The New Era of Mobile
The 8:15 a.m. train to Grand Central Terminal was crowded, and, standing in the back of the car, I observed the commuting rituals of 30 suburban New Yorkers. Eight were reading newspapers, five listening to iPods, five on BlackBerrys, and four were engaged in honest-to-goodness, face-to-face conversations. A lone Kindle made an appearance toward the front of the car. The balance spent the 27-minute ride into Manhattan staring out the windows or sleeping.
An unscientific survey, to be sure, but one that lent some insight into where the publishing industry has been, and where it's going in terms of mobile media. Those five BlackBerry users weren't simply checking e-mail; they were on social networking sites, reading industry news or, like me, browsing the morning's mobile edition of The New York Times.
A recent Audit Bureau of Circulations (ABC) study, "Going Mobile: How Publishers Are Preparing for the Burgeoning Digital Market," indicates that the print media is moving quickly to develop such platforms. Almost 52 percent of publishers surveyed indicated that they are distributing or formatting content for mobile.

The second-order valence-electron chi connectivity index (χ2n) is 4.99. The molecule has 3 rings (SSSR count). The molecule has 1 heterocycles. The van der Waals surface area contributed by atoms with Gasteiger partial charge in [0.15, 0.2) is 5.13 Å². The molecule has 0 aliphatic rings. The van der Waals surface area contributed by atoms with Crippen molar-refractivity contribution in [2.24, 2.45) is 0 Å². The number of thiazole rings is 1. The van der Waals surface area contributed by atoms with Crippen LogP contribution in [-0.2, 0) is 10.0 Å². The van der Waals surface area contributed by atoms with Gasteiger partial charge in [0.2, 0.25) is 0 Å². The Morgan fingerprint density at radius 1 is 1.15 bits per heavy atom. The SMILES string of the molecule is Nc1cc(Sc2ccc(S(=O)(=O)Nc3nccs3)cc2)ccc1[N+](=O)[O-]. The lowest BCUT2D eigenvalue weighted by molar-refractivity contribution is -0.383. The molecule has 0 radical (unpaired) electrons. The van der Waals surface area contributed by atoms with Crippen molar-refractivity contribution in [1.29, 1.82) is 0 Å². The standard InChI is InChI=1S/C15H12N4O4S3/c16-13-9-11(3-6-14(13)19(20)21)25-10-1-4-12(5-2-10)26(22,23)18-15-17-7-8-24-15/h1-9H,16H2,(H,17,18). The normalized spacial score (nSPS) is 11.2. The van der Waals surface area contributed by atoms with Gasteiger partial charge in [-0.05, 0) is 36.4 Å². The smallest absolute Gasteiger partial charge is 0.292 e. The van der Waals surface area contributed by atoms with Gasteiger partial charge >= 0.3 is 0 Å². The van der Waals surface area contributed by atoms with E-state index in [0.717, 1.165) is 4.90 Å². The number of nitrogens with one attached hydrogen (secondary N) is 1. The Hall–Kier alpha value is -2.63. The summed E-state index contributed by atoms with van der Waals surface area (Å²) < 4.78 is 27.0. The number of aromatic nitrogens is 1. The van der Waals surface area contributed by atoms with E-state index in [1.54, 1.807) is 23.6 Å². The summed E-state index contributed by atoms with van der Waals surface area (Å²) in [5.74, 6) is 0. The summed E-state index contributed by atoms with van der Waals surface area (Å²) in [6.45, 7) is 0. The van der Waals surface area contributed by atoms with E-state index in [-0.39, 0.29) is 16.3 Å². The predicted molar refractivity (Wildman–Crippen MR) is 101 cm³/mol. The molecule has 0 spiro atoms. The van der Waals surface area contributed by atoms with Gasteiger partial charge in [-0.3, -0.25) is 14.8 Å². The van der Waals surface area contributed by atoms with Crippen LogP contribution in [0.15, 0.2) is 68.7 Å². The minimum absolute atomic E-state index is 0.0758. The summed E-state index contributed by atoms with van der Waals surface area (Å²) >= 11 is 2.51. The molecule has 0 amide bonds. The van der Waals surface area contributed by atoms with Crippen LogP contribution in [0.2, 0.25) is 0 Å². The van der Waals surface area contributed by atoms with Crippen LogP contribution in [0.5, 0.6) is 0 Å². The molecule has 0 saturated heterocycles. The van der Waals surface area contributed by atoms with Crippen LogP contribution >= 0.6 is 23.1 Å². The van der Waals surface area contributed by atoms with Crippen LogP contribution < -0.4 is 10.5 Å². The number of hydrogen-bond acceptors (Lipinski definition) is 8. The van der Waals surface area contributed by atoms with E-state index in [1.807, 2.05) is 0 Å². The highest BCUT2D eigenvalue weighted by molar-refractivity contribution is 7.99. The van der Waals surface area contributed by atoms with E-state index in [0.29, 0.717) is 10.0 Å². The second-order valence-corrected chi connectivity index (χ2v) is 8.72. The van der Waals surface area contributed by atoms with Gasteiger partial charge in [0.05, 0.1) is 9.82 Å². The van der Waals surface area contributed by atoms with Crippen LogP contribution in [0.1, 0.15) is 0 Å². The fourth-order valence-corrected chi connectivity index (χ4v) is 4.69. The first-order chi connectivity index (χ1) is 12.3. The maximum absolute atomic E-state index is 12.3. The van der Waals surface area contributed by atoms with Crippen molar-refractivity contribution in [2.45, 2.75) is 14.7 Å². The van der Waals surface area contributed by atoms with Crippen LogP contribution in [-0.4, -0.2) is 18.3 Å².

But the platform is just the cost of entry into the new era of mobile. The ABC survey also indicates that publishers haven't yet grasped the power of this new channel to generate engagement with customers, revenue from subscribers and, more significantly, advertisers.
Case in point: The survey reported that publishers believed that sponsorships, search, banners and other traditional online advertising formats had the "brightest future" as revenue models for their mobile initiatives. Certainly these, coupled with subscriber fees, will account for the bulk of mobile revenue for the publishing industry, at least in the near term. Indeed, Verizon recently reported mobile banner click- through of 2 percent, much higher than the 0.3 percent it found for traditional online banners. The ABC survey also indicates that publishers "are anxious to tout their brand's extensive distribution platforms" from a circulation-auditing perspective. Ka-ching!